Background: The anti-cyclic citrullinated peptide (CCP) antibody is a diagnostic biomarker of rheumatoid arthritis (RA). However, some non-RA connective tissue disease (CTD) patients also test positive for the anti-CCP antibody and, thus, may ultimately develop RA. We retrospectively investigated whether anti-CCP-positive non-RA CTD patients developed RA and attempted to identify factors that may differentiate RA-overlapping CTD from pure CTD. Methods: In total, 842 CTD patients with a primary diagnosis that was not RA were selected from our CTD database as of December 2012. Anti-CCP antibody titers were obtained from a retrospective chart review or measured using stored sera. RA was diagnosed according to the 1987 revised American College of Rheumatology classification criteria. Thirty-three anti-CCP-positive non-RA CTD patients were retrospectively followed up for the development of RA. Bone erosions on the hands and feet were assessed by X-ray. Citrullination dependency was evaluated by an in-house ELISA, the HLA-DRB1 allele was typed, and the results obtained were then compared between RA-overlapping and non-RA anti-CCP-positive CTD patients. Results: Two out of 33 anti-CCP-positive CTD patients (6.1%) developed RA during a mean follow-up period of 8.9 years. X-rays were examined in 27 out of the 33 patients, and only one (3.7%) showed bone erosions. The frequency of the HLA-DRB1 shared epitope (SE) and anti-CCP antibody titers were both significantly higher in anti-CCP-positive RA-overlapping CTD patients than in anti-CCP-positive non-RA CTD patients, while no significant differences were observed in citrullination dependency. Conclusions: Anti-CCP-positive non-RA CTD patients rarely developed RA. HLA-DRB1 SE and anti-CCP antibody titers may facilitate the differentiation of RA-overlapping CTD from anti-CCP-positive non-RA CTD.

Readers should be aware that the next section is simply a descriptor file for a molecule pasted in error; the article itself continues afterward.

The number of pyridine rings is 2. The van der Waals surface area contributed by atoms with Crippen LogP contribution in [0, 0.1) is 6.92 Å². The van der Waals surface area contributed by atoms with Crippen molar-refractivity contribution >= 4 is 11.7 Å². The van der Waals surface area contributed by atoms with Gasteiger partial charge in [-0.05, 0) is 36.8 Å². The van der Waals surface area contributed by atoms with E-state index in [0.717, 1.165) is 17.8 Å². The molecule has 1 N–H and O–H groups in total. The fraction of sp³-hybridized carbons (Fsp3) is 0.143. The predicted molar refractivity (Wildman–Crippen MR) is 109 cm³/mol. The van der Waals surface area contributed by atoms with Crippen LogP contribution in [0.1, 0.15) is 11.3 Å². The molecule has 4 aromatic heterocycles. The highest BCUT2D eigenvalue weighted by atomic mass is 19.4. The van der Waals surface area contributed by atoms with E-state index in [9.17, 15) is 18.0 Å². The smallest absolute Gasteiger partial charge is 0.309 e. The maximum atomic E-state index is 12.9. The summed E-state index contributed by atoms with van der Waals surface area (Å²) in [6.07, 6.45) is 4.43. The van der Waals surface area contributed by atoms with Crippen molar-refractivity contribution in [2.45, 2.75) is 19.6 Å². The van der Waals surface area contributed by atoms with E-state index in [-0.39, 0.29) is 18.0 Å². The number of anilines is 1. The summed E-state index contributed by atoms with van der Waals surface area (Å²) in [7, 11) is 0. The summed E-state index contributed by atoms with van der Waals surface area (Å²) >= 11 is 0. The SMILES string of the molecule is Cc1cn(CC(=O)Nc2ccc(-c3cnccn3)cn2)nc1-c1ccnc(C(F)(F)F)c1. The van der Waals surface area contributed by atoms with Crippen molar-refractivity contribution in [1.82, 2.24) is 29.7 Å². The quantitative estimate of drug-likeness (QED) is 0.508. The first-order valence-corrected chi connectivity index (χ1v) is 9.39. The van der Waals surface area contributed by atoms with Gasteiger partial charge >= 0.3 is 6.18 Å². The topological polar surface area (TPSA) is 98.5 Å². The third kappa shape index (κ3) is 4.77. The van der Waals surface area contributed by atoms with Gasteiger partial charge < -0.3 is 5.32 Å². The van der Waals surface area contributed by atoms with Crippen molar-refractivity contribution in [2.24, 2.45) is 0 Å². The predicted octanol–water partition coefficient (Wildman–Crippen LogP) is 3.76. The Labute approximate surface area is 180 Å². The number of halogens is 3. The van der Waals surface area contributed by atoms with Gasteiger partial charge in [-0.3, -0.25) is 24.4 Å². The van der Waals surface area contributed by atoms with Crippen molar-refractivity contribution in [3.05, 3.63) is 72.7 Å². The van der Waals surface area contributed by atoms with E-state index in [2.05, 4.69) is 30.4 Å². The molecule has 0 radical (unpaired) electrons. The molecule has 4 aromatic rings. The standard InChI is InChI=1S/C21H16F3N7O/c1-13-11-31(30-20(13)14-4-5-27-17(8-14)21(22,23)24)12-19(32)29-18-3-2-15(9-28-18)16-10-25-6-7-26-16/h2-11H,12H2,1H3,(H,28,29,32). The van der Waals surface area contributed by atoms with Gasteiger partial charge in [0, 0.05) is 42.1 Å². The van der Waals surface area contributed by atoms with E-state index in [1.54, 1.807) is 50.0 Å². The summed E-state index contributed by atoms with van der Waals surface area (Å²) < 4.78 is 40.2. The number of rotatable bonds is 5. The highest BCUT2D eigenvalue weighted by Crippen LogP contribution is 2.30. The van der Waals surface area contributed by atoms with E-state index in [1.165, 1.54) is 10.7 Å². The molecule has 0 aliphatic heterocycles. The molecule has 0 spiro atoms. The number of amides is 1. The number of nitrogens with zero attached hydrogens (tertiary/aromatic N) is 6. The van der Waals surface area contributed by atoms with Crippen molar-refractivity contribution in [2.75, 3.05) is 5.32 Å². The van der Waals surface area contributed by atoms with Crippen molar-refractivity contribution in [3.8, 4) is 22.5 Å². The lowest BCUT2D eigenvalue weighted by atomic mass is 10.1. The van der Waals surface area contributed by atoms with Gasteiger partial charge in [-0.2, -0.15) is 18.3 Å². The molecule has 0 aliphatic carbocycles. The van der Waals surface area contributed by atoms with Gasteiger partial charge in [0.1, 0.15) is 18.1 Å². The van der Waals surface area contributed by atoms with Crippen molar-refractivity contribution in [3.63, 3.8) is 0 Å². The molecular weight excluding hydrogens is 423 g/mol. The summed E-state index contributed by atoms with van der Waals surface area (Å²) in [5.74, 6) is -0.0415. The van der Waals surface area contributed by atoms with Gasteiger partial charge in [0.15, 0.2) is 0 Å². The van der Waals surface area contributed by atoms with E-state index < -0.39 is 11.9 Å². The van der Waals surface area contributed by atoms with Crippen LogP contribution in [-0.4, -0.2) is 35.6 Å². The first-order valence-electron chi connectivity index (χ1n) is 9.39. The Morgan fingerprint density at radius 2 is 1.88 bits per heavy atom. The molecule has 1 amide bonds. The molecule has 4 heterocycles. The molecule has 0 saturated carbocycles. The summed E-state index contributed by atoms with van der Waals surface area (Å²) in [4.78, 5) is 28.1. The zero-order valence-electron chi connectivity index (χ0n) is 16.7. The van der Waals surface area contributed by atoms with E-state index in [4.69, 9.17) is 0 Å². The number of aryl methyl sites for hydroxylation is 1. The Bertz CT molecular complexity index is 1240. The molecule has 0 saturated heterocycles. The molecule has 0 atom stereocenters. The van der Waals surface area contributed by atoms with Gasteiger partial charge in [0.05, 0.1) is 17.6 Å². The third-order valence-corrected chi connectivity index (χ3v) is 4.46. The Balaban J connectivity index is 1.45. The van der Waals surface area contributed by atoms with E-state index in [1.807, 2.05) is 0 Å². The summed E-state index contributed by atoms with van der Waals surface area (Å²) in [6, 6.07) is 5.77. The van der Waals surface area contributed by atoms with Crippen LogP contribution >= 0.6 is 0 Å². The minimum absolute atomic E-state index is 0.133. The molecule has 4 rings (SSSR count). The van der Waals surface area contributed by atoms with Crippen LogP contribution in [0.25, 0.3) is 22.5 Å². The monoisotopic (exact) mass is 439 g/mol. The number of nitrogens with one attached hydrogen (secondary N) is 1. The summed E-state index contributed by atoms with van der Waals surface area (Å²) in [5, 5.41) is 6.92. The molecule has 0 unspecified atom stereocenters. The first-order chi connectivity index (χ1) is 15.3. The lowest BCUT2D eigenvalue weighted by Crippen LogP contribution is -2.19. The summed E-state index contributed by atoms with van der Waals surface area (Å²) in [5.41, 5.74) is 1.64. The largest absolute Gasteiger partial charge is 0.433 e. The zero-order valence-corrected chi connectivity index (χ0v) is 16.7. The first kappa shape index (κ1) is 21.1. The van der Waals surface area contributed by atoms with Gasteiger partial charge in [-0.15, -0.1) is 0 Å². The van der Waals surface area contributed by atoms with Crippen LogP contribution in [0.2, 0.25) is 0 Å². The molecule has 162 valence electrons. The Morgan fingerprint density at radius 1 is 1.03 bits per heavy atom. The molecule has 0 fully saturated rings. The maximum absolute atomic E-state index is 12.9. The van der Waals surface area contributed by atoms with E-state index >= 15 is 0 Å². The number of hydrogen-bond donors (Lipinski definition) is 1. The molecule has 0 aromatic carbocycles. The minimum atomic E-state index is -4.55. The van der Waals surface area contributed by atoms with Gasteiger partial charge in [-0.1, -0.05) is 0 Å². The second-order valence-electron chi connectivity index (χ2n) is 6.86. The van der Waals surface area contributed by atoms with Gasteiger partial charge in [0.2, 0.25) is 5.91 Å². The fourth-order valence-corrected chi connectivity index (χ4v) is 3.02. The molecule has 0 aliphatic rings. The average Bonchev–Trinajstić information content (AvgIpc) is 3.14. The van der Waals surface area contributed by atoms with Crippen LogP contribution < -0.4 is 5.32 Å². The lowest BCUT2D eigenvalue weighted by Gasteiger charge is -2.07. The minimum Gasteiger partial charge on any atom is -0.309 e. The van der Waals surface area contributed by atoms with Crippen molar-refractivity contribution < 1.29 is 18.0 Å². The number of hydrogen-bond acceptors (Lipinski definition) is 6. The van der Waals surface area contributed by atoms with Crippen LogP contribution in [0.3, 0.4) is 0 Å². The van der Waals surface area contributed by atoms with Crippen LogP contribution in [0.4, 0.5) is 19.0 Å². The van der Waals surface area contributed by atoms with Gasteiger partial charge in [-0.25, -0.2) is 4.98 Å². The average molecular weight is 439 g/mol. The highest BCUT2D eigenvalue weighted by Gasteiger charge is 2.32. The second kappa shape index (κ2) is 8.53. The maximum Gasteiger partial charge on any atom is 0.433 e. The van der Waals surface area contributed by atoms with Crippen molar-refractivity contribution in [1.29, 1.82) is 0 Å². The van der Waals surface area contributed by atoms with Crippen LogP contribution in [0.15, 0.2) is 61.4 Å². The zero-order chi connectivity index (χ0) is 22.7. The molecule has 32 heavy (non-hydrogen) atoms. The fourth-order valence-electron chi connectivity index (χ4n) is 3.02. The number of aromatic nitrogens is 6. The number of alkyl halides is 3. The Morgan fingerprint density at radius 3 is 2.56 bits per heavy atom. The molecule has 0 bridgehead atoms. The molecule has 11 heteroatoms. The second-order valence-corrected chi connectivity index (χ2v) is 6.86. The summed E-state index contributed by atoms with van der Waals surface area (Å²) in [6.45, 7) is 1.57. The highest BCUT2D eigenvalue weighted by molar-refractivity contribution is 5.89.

All Science Journal Classification (ASJC) codes
- Immunology and Allergy